Grand County government keeps its workers’ numbers in check |

Grand County government keeps its workers’ numbers in check

Number of full-time county employees on par with 2004

By the numbers, the workforce employed by Grand County taxpayers is almost exactly where it was 15 years ago.

It might surprise those who feel like government just keeps growing — whether at the federal, state or local level — but the number of full-time county employees last year was almost identical to what it was 2004.

An annual analysis of full-time employees produced by the county’s financial department bears out this fact, as it details how Grand County had 251 full-time employees in 2018, only two more than the county had on the payrolls back in 2004.

“I was shocked and happy,” Commissioner Rich Cimino said of his reaction to the county’s static worker counts.

The analysis of the county’s workforce details small fluctuations in the overall number of full-time employees, along with some changes in how the employees have been classified over the years. Still, the overall number of workers has remained remarkably consistent for well over a decade now.

“Your county government has held the line,” Cimino said of what the numbers mean. “Your county government has not grown in people significantly over 15 years.”

Looking at the numbers, the recession seems to have had little impact on the county’s workforce with the number of full-time employees holding steady before, during and after the economic downturn. 

Interestingly, the most employees the county has had over the last 15 years (273) was in 2015. Even more interesting is the high was only two years removed from one of the county’s lowest count over the last 15 years (243), which was in 2017.

How has all of this happened? Increased productivity and technology have certainly played roles in the stationary number of county workers, said Cimino, who also credited a strong reluctance among commissioners to grow government as another likely influence.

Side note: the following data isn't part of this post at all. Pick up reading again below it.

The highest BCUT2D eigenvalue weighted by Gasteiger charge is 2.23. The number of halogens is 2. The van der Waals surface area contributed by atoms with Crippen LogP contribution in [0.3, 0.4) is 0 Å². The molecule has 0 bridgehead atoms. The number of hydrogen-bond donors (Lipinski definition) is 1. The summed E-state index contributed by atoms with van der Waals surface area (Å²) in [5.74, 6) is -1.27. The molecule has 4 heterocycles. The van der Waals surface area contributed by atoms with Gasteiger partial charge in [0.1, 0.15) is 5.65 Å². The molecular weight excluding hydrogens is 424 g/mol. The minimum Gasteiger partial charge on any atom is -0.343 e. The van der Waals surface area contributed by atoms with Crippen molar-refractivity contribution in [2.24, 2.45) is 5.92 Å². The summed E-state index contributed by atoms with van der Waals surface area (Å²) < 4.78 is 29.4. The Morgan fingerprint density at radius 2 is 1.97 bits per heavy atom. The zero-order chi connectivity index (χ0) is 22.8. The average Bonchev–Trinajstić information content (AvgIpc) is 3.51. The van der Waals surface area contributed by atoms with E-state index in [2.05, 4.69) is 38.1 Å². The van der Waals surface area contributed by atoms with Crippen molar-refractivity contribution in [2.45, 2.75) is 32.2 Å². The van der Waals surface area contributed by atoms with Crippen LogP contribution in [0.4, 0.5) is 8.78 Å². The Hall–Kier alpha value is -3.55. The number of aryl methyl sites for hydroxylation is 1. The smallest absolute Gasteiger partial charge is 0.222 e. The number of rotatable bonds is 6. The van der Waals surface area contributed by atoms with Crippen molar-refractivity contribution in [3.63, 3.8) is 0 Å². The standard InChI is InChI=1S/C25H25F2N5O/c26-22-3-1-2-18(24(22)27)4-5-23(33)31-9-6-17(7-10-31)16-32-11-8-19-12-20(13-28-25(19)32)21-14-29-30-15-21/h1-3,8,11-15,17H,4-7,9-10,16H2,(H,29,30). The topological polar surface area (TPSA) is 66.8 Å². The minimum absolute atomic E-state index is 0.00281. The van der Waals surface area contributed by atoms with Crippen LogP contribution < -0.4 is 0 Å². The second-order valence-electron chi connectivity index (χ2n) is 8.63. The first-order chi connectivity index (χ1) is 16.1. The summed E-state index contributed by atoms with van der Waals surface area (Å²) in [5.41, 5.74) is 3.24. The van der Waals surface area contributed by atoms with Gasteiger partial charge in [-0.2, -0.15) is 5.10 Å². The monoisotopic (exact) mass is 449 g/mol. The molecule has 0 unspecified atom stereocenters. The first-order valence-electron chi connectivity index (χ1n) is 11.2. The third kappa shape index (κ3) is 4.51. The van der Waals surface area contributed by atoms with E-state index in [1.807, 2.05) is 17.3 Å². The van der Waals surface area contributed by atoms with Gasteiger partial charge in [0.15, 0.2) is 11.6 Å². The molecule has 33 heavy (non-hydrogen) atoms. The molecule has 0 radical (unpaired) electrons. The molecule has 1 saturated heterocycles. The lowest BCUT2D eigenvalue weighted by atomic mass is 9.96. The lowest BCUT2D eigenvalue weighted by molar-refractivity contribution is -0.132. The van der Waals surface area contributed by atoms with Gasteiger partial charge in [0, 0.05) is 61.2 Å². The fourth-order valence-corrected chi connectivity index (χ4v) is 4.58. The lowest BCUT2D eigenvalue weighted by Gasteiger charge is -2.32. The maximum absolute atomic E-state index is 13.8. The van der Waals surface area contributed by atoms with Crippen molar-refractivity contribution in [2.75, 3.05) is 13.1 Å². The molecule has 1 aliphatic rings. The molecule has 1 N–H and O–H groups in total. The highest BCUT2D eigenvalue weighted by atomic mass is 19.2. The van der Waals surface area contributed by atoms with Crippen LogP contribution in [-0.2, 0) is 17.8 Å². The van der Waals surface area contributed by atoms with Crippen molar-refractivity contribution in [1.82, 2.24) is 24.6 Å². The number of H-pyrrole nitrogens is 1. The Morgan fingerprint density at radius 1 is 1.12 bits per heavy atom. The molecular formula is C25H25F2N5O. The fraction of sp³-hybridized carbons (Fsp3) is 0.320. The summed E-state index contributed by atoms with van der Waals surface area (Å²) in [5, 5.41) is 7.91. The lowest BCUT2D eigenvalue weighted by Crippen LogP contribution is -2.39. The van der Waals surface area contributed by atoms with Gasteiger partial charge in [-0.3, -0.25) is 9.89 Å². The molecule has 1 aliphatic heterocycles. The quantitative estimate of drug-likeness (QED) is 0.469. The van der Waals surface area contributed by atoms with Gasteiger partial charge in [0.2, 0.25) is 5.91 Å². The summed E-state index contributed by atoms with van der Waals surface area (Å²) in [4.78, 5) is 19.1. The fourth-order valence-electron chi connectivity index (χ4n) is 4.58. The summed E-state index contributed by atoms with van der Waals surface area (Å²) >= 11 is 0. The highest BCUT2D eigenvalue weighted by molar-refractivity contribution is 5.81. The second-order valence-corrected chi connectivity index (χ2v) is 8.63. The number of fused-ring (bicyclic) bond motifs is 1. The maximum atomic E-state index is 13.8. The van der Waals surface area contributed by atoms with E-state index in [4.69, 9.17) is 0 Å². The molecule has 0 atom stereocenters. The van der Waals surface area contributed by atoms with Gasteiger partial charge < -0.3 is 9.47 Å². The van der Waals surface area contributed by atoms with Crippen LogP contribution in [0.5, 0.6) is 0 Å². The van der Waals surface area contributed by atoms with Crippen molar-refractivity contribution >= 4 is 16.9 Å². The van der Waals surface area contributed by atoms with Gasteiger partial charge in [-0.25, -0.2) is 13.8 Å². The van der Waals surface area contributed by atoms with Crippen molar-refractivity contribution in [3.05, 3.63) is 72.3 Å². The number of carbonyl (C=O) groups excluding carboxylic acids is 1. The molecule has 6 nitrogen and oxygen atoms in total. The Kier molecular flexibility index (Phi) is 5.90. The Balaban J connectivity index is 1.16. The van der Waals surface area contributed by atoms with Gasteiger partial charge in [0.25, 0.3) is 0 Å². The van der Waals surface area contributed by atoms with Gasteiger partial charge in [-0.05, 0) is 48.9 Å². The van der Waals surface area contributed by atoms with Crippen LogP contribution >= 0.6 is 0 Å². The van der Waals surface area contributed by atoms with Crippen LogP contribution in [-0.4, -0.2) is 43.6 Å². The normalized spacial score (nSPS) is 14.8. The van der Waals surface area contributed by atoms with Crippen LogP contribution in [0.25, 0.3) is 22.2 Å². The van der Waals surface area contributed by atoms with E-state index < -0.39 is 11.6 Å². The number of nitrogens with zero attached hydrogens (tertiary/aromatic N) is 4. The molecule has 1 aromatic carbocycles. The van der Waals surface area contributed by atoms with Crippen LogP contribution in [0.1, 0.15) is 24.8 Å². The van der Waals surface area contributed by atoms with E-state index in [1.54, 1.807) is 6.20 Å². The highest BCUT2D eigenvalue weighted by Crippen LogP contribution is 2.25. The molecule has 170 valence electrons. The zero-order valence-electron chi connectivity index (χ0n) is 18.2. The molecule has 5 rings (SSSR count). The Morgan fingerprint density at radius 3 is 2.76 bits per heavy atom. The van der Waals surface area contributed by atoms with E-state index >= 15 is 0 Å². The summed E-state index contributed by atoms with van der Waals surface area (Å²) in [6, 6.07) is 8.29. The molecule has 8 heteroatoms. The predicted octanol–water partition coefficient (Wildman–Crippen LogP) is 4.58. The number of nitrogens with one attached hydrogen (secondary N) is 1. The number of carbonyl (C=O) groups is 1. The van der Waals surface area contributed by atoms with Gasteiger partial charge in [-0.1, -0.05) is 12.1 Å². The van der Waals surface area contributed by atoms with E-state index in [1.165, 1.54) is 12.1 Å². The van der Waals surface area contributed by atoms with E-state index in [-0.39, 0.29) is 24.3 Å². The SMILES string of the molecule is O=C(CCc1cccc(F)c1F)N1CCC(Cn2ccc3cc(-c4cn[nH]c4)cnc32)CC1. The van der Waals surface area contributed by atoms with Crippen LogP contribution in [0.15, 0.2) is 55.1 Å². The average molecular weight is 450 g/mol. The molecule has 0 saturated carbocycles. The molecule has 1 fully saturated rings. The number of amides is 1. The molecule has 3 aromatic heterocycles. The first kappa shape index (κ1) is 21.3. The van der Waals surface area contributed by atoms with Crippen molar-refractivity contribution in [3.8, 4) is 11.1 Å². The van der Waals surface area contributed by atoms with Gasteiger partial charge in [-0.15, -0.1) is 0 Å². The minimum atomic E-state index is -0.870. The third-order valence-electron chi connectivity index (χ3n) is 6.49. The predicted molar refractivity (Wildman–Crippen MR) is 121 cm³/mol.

“We haven’t achieved this flatness through things like layoffs or cuts,” he added, explaining that county officials have kept the workforce numbers in check, not by passing out pink slips, but by taking advantage of job openings to realize savings at opportune times.

Some might assume that keeping the number of employees down has also kept the county’s personnel costs flat too, but Cimino and other county officials know that would be a mistake.

As Finance Director Curtis Lange explained via email, the horizontal worker counts don’t necessarily mean the county’s personnel costs have remained flat because the county has covered cost of living raises and the increasing costs of employee benefits. While the type of benefits offered by the county haven’t changed, the price of those benefits has risen consistently.

As for those who might think the number of county workers perhaps should have grown over the last 15 years, Cimino said he hasn’t seen the overall level of services provided by the county degraded during that time and he believes the lack of growth in the number of employees working for the county is worth celebrating.

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